Higher valuations lead to bump in school district taxes
The Mitchell School District will receive 7 percent more in local taxes in 2018-19, with most of that difference provided in higher assessed taxable valuations.
The Mitchell Board of Education voted Monday to approve the district's budget for the K-12 schools and Mitchell Technical Institute during the board's regular meeting at the Mitchell Career and Technical Education Academy.
Overall, the school district has a budget of $30,711,724. The district is projecting to take in $19,027,967 in general fund revenues. The overall revenue breakdown calls for 47 percent of the funding to come from local sources ($14.1 million) and 38 percent from state sources ($12.1 million).
Of the $19 million in general fund expenditures, the district expects to spend 65 percent of the funds ($12.4 million) on instruction and 30 percent ($5.7 million) on support services. Overall, 81 percent of the district's general fund expenditures will be spent on salaries and benefits.
Property in the district's territory is estimated to go up in value by 6.6 percent in 2018-19 from $1.367 billion to $1.457 billion. Those valuations are broken into four major categories: agricultural land, owner-operated properties, commercial properties and utility properties, Business Manager Steve Culhane said.
The district's tax levies will see small increases in ag property and owner-occupied properties, with a 0.26 percent increase in ag property and 0.13 percent increase on owner-occupied land. On a property worth $100,000, a owner-occupied home will see a $47.44 increase in school taxes, while ag property valued at $100,000 would see an increase of $36.71. Commercial property will have no change in the levy rate.
"A big part of that is based on our growing tax base in Mitchell," said Board Member Neil Putnam.
The school district seeks $12,548,319 in taxes, a 7.34 percent increase over the $11,690,265 requested in 2017-18. That breaks down to $6,199,319 in general funds, $4,066,000 for the capital outlay fund, $2,283,000 for special education.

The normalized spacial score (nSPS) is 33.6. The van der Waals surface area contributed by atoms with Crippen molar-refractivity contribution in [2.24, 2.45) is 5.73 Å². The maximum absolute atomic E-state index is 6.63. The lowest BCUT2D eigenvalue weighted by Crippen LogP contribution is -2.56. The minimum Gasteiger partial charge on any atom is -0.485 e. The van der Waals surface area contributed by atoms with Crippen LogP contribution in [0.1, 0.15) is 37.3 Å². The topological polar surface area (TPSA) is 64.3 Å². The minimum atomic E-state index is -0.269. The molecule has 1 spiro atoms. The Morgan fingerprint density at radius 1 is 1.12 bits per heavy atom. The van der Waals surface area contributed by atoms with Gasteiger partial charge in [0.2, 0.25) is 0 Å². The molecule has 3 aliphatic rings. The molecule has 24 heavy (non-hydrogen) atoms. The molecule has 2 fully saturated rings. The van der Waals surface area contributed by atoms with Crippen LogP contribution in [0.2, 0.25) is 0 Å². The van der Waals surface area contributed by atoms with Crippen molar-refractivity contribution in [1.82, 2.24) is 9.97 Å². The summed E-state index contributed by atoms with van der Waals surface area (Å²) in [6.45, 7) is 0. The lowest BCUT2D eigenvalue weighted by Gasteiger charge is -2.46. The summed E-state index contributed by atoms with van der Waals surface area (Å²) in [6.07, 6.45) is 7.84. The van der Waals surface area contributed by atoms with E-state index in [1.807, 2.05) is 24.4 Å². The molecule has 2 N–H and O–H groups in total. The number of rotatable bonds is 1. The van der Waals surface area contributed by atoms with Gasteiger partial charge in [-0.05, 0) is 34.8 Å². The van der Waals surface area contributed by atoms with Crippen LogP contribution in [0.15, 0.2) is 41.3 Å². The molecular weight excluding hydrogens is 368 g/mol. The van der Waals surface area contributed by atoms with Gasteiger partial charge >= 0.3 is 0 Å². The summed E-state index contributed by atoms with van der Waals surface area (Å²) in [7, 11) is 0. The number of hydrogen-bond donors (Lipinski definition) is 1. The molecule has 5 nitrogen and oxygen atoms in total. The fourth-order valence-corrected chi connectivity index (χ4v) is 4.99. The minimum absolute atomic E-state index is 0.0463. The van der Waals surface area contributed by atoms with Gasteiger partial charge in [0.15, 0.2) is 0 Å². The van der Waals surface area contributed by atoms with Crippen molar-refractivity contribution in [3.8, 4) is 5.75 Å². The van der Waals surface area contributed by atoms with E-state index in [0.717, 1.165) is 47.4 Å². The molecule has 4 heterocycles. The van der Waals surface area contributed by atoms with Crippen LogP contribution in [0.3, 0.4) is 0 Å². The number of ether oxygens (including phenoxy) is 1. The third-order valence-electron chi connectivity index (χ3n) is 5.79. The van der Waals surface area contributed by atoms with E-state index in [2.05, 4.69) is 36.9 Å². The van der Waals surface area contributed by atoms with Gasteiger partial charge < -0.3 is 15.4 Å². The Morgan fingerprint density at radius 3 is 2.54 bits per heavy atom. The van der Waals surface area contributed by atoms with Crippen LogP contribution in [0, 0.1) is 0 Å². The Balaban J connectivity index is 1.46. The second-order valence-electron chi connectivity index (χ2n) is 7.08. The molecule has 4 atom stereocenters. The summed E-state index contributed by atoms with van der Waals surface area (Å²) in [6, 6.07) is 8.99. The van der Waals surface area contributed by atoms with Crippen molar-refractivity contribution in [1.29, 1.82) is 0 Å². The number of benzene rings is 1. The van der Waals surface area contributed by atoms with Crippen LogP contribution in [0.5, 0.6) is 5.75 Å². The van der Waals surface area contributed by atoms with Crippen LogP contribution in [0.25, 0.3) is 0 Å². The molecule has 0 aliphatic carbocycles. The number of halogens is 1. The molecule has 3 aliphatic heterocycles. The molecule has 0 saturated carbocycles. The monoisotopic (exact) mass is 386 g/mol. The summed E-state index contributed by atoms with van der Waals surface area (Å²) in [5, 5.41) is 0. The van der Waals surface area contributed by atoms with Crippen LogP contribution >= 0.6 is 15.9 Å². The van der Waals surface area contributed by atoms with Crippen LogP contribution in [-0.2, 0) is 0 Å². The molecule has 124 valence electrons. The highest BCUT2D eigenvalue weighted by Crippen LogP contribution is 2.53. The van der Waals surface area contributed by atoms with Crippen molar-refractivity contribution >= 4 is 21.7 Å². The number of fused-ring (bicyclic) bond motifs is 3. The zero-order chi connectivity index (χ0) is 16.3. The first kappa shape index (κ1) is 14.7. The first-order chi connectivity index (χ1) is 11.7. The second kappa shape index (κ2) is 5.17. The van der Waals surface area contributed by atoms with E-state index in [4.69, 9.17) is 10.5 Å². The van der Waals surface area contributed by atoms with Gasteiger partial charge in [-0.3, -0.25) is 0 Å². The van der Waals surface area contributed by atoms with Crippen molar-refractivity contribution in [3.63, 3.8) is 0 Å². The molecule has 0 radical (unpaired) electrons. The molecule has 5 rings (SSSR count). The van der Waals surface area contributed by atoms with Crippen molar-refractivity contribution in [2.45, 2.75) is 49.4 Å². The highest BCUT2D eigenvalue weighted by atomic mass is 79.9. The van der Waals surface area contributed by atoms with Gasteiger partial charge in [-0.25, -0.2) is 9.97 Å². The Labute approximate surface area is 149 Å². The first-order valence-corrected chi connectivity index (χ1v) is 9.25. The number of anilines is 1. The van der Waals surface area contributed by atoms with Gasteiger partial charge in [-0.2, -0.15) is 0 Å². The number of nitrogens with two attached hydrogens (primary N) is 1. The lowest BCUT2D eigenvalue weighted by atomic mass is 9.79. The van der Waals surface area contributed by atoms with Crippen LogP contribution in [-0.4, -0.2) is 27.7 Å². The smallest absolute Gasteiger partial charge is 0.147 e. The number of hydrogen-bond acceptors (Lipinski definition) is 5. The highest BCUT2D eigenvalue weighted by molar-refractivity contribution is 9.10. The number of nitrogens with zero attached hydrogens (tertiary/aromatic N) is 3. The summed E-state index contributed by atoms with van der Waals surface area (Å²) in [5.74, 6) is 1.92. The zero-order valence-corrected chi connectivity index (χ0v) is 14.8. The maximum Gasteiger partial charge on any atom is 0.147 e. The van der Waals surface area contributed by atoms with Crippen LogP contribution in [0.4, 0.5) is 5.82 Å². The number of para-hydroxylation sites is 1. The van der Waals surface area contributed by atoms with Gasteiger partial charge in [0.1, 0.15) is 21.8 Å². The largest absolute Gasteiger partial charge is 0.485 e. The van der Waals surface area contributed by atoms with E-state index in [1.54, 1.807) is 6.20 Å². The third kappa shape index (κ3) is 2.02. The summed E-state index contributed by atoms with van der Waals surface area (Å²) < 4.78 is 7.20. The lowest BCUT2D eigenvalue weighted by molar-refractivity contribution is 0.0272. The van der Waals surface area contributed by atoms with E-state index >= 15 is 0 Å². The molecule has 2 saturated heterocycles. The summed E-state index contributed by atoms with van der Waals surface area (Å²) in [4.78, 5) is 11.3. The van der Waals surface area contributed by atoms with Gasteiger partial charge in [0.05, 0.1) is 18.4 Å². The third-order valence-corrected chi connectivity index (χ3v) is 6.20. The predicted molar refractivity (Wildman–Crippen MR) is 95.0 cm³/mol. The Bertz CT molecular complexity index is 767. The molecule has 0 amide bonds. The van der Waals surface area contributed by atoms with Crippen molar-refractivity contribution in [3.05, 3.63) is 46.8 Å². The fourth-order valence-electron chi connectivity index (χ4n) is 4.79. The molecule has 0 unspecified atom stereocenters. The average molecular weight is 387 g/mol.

The school district is expecting $9,293,696 in state aid from property taxes, figured for the core cost of education formula used by the state. That is based on Mitchell's projected average daily membership of 2,785 students in the district and having roughly 185 staff members at a 15 to 1 student-teacher ratio.
"The state believes Mitchell can generate a little over $6 million in local property taxes, but the state makes up the difference of $9,293,696 in projected state aid, which will not be finalized until October," Culhane said.
MTI's budget calls for $13,223,210 in expenditures in the 2018-19 budget, with $7,073,303 to come through tuition, fees and local sources. The state's contributions are expected at $5,713,906 for MTI.
• Following an executive session, approved compensation increases of 1 percent for the following K-12 administrators: Superintendent Joseph Graves, MHS Principal Joe Childs, Mitchell Middle School Principal Justin Zajic and Business Manager Steve Culhane. The 1 percent increase is based on each administrator's salary and will include a one-time $500 bonus.
• A second reading of the Mitchell Technical Institute Policy Series 1000-1200 was approved in two separate motions. The MTI board policy to allow alcohol on campus during certain closed events was approved separately with Putnam's opposition.
• Approved renewal motions and participation agreements with the Associated School Boards of South Dakota for the workmen's compensation fund and for the Protective Trust South Dakota School District Benefits Fund for the 2018-19 school year. A 1 percent increase in insurance premiums is expected next year for participants in the plan.
• Cast votes for Randy Soma, of Brookings, and Paul Nepodal, of Deubrook Area, in elections for the South Dakota High School Activities Association Board of Directors.
• Passed a $437,650 supplemental budget amendment to be added to the district's general fund for the 2017-18 fiscal year.
• Approved the consent agenda, which included board minutes, claims, personnel and open enrollment requests.
• Heard board reports and the superintendent's report. In his superintendent report, Graves noted the Supreme Court's sales tax decision will be important for schools in the future in solidifying sales tax as a revenue source for education in the state. He said a windfall won't be expected but the decision "helps make sure that source will be there."